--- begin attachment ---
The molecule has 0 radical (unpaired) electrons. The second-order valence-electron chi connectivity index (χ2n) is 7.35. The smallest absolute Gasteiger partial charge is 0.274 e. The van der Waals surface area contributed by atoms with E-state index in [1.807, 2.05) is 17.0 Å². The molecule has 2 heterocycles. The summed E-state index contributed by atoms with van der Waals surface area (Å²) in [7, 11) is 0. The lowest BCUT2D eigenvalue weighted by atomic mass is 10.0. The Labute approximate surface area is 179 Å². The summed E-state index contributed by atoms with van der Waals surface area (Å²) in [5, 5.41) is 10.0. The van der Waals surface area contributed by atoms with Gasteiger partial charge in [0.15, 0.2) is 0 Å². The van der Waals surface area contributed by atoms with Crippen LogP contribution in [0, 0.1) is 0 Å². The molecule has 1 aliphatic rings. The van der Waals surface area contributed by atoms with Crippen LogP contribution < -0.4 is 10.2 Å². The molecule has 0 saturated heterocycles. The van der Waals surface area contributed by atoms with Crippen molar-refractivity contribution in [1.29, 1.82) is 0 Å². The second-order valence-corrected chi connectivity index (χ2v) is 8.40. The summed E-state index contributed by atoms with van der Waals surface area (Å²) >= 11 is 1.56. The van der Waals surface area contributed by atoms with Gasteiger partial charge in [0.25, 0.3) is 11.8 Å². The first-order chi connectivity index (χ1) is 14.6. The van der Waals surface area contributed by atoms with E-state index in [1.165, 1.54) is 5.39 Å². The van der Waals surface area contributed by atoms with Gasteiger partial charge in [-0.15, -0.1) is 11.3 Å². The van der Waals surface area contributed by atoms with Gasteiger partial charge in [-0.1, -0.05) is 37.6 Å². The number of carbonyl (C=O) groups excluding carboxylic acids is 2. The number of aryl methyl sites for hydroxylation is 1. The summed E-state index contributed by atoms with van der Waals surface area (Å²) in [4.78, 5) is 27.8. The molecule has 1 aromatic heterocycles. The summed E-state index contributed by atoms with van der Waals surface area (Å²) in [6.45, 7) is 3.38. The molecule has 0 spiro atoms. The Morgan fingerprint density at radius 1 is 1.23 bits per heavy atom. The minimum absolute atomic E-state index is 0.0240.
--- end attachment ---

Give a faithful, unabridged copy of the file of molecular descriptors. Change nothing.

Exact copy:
The molecule has 0 radical (unpaired) electrons. The second-order valence-electron chi connectivity index (χ2n) is 7.35. The smallest absolute Gasteiger partial charge is 0.274 e. The van der Waals surface area contributed by atoms with E-state index in [1.807, 2.05) is 17.0 Å². The molecule has 2 heterocycles. The summed E-state index contributed by atoms with van der Waals surface area (Å²) in [7, 11) is 0. The lowest BCUT2D eigenvalue weighted by atomic mass is 10.0. The Labute approximate surface area is 179 Å². The summed E-state index contributed by atoms with van der Waals surface area (Å²) in [5, 5.41) is 10.0. The van der Waals surface area contributed by atoms with Gasteiger partial charge in [0.15, 0.2) is 0 Å². The van der Waals surface area contributed by atoms with Crippen LogP contribution in [0, 0.1) is 0 Å². The molecule has 1 aliphatic rings. The van der Waals surface area contributed by atoms with Crippen LogP contribution < -0.4 is 10.2 Å². The molecule has 0 saturated heterocycles. The van der Waals surface area contributed by atoms with Crippen molar-refractivity contribution in [1.29, 1.82) is 0 Å². The second-order valence-corrected chi connectivity index (χ2v) is 8.40. The summed E-state index contributed by atoms with van der Waals surface area (Å²) >= 11 is 1.56. The van der Waals surface area contributed by atoms with Gasteiger partial charge in [0.25, 0.3) is 11.8 Å². The first-order chi connectivity index (χ1) is 14.6. The van der Waals surface area contributed by atoms with E-state index in [1.165, 1.54) is 5.39 Å². The van der Waals surface area contributed by atoms with Gasteiger partial charge in [-0.15, -0.1) is 11.3 Å². The van der Waals surface area contributed by atoms with Gasteiger partial charge in [-0.1, -0.05) is 37.6 Å². The number of carbonyl (C=O) groups excluding carboxylic acids is 2. The number of aryl methyl sites for hydroxylation is 1. The summed E-state index contributed by atoms with van der Waals surface area (Å²) in [4.78, 5) is 27.8. The molecule has 1 aromatic heterocycles. The summed E-state index contributed by atoms with van der Waals surface area (Å²) in [6.45, 7) is 3.38. The molecule has 0 spiro atoms. The Morgan fingerprint density at radius 1 is 1.23 bits per heavy atom. The minimum absolute atomic E-state index is 0.0240.